NASHVILLE, Tenn. — A Tennessee man accused of harassing two teenage girls wearing hijabs and then swinging a knife and attacking their father is a facing a federal hate crime charge, the Justice Department said Monday.
A federal grand jury in Nashville has indicted Christopher Beckham and charged him with violating the Matthew Shepard and James Byrd, Jr. Hate Crimes Prevention Act and lying to the FBI.
Beckham, who is 32 and lives in Nashville, is also facing state charges for the alleged incident that took place in October.
He is accused of confronting two sisters in hijabs after they got off a school bus and saying "Allahu Akbar!" and "Go back to your country," federal court records say.
An affidavit filed by an officer with the Nashville Police goes into more details about the same alleged incident.
Beckham, according to the police filing, followed the girls after confronting them and told them he was going to beat them up. The girls' father was headed home in his taxi and pulled over when he saw Beckham approaching his daughters, the affidavit said. Beckham shouted racial slurs at the dad, who was identified as Abdull Ali, and then pulled out a pocket knife and swung it at the father, the police report says.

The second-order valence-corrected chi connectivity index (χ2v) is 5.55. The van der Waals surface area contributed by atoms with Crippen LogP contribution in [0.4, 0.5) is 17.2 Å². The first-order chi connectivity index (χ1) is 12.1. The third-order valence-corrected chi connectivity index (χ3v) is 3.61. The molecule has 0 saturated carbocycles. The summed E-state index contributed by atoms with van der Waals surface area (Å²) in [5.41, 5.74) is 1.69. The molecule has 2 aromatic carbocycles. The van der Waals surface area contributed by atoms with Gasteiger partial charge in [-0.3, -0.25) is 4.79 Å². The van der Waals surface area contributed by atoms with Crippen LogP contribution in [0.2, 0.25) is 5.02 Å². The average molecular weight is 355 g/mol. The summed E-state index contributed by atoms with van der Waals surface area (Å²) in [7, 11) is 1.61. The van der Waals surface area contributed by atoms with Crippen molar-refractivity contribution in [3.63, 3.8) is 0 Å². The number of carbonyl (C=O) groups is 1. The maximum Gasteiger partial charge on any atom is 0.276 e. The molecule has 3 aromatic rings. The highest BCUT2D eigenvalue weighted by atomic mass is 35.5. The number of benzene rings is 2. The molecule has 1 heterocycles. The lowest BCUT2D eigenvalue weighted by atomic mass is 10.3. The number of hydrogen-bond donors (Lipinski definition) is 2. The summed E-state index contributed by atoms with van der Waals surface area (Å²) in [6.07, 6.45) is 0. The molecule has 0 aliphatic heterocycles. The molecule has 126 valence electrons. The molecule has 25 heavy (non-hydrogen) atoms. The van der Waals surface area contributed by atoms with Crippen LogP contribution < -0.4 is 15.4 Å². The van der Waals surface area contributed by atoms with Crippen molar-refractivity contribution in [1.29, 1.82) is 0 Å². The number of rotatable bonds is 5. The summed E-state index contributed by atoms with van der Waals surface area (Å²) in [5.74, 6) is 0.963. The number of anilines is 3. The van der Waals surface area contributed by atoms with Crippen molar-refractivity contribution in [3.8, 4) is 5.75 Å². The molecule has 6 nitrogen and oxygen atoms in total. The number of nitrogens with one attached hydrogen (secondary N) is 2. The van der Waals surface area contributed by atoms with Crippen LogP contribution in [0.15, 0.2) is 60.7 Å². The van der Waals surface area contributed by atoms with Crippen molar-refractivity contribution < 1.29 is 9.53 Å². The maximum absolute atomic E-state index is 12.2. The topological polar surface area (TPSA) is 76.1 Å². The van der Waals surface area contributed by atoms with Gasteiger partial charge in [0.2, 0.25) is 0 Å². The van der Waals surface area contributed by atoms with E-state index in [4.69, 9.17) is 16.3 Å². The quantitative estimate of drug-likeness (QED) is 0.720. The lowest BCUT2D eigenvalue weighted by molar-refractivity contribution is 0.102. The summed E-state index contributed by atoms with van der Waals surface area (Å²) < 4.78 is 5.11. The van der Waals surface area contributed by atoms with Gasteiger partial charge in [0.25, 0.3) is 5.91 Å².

The father ducked to the right and Beckham fell to the ground, the affidavit said. Ali, the affidavit says, fell twice during the scuffle while trying to defend himself. The father was not seriously injured.
Officers arrived and took Beckham into custody, police said, adding Beckham told authorities he was the victim.
"While the defendant was in the patrol car, the arresting officer heard the defendant continue to make racist comments about the victims," the police report said. "The defendant threatened he was going to go back and kill Mr. Ali and his family when he got out of jail."
Beckham falsely claimed to the FBI that he saw the girls breaking into cars, that he never swung a knife at their father and it was the sisters who yelled "Allahu Akbar!" at him after one or both of them hit him in the back of the head, the Justice Department said in its statement.
No attorney is listed in court documents in the federal case. A lawyer representing Beckham in the state case did not immediately respond to a message seeking comment.
Beckham faces up to 10 years in prison if convicted on the hate crime charge and up to five years behind bars if convicted of lying to the FBI, the statement from federal prosecutors in Nashville said.
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